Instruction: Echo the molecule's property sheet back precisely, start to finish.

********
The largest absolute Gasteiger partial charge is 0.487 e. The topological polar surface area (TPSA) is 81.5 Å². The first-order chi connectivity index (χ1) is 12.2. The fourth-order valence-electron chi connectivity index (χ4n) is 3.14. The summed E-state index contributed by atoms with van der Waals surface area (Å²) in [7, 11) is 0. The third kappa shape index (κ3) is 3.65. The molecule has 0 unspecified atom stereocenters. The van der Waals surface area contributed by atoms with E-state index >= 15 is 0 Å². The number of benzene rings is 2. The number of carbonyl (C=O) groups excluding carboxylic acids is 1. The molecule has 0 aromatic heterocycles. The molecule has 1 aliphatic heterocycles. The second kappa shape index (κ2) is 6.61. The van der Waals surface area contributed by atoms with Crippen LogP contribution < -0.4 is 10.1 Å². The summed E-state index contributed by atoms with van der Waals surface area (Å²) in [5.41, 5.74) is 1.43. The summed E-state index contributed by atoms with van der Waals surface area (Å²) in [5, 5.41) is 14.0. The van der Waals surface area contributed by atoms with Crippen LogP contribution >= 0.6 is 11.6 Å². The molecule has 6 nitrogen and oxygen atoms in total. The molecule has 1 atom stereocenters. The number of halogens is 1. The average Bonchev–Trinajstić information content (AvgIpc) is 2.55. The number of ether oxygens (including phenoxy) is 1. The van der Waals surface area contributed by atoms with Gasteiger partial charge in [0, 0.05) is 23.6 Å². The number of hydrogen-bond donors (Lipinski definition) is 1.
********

The largest absolute Gasteiger partial charge is 0.487 e. The topological polar surface area (TPSA) is 81.5 Å². The first-order chi connectivity index (χ1) is 12.2. The fourth-order valence-electron chi connectivity index (χ4n) is 3.14. The summed E-state index contributed by atoms with van der Waals surface area (Å²) in [7, 11) is 0. The third kappa shape index (κ3) is 3.65. The molecule has 0 unspecified atom stereocenters. The van der Waals surface area contributed by atoms with E-state index >= 15 is 0 Å². The number of benzene rings is 2. The number of carbonyl (C=O) groups excluding carboxylic acids is 1. The molecule has 0 aromatic heterocycles. The molecule has 1 aliphatic heterocycles. The second kappa shape index (κ2) is 6.61. The van der Waals surface area contributed by atoms with Crippen LogP contribution < -0.4 is 10.1 Å². The summed E-state index contributed by atoms with van der Waals surface area (Å²) in [5.41, 5.74) is 1.43. The summed E-state index contributed by atoms with van der Waals surface area (Å²) in [5, 5.41) is 14.0. The van der Waals surface area contributed by atoms with Crippen LogP contribution >= 0.6 is 11.6 Å². The molecule has 6 nitrogen and oxygen atoms in total. The molecule has 1 atom stereocenters. The number of halogens is 1. The average Bonchev–Trinajstić information content (AvgIpc) is 2.55. The number of ether oxygens (including phenoxy) is 1. The van der Waals surface area contributed by atoms with Gasteiger partial charge in [0, 0.05) is 23.6 Å². The number of hydrogen-bond donors (Lipinski definition) is 1.